Baby's Brain in Week 47
It's thrilling to watch your baby go from crawling to cruising to walking independently. When she first begins to walk, she will be wobbly and fall often, but tumbles will not stop her. Walking is too exciting for even the most timid child to give up on!
Several factors are key to walking: It takes upright posture, leg alteration, muscle strength, weight shifting, a sense of balance, and lots of practice for Baby to get moving on her own two feet. All this—plus perceptual input from the environment as she navigates various surfaces—are necessary before your baby bravely takes her first step.
What the Research Shows
In one experiment, researchers demonstrated how these developments flowed together by arranging for infants to move up and down ramps of varying steepness. (They were interested in the babies' locomotion, a term used to describe the act of and ability to move from place to place.) The researchers studied the children as crawlers at eight and a half months and then as walkers between 12 and 13 months.
New crawlers spent lots of time exploring the surface of the steeper ramps and exhibited much caution. They had difficulty adjusting their movements to steeper slopes. Experienced crawlers worked out efficient ways to crawl up and down the slopes, such as inching their way slowly; some would not attempt the steeper ramps at all.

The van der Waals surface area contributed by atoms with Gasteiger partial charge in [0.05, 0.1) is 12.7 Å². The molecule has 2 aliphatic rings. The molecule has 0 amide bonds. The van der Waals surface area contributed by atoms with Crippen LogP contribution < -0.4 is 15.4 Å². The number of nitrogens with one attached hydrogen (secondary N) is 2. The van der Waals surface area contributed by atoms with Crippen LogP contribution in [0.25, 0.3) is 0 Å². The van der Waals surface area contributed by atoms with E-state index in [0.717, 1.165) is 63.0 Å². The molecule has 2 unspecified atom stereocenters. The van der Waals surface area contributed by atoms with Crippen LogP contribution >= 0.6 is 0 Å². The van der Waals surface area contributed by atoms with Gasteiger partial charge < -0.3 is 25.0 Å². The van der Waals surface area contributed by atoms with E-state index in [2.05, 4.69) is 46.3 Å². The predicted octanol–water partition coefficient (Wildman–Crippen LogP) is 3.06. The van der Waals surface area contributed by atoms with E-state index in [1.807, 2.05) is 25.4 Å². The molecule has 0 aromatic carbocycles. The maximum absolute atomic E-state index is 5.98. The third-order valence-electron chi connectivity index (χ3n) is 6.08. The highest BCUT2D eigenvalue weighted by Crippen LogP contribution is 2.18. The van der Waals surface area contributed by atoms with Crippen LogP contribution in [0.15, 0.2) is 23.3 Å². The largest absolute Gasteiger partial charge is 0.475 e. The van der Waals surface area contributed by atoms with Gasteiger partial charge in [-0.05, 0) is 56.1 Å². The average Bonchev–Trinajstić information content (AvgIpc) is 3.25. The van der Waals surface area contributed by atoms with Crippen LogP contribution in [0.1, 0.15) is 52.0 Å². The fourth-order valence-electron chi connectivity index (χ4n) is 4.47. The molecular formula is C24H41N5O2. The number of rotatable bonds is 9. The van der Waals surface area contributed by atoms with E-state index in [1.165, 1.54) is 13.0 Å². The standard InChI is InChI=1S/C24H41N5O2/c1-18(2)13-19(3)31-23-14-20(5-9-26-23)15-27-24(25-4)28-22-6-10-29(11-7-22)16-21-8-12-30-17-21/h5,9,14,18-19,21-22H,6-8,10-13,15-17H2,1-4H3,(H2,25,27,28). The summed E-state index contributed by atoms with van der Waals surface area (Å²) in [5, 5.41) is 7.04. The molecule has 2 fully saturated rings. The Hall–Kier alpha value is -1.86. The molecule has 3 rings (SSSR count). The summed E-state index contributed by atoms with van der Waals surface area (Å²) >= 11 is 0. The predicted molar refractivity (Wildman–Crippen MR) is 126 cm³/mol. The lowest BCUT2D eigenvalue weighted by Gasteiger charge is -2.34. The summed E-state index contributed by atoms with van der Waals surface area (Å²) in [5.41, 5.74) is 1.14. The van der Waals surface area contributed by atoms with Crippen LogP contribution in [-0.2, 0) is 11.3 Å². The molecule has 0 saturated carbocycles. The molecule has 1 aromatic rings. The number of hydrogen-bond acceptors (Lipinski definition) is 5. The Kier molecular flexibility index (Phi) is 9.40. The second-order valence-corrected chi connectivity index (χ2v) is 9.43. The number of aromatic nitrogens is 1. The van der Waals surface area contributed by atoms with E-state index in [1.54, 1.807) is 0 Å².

Beginning walkers experienced great difficulty with even a gently sloping ramp. When more experienced walkers encountered a gentle slope, they climbed it without hesitation. And when facing a steeper slope, they sat and slid down it, reverted to crawling, or backed down slowly on their hands and knees.
This research shows what it really takes for a child to become a stable (or off-and-wobbling!) walker: the maturation of motor and perceptual skills and a whole lot of experience.
Not only are crawling and walking exciting times for parent and child—they're also emotional experiences. Researchers were interested in how parents of newly mobile babies felt about this milestone. In interviews, such parents reported hugging their children tighter and, in contrast, expressing anger toward them, most likely out of fear for the child's safety given his new mobility. The crawlers and walkers themselves expressed anger more frequently and intensely when their efforts to achieve a mobility goal were frustrated. Indeed, getting started with getting-up-and-going can be trying for everyone involved!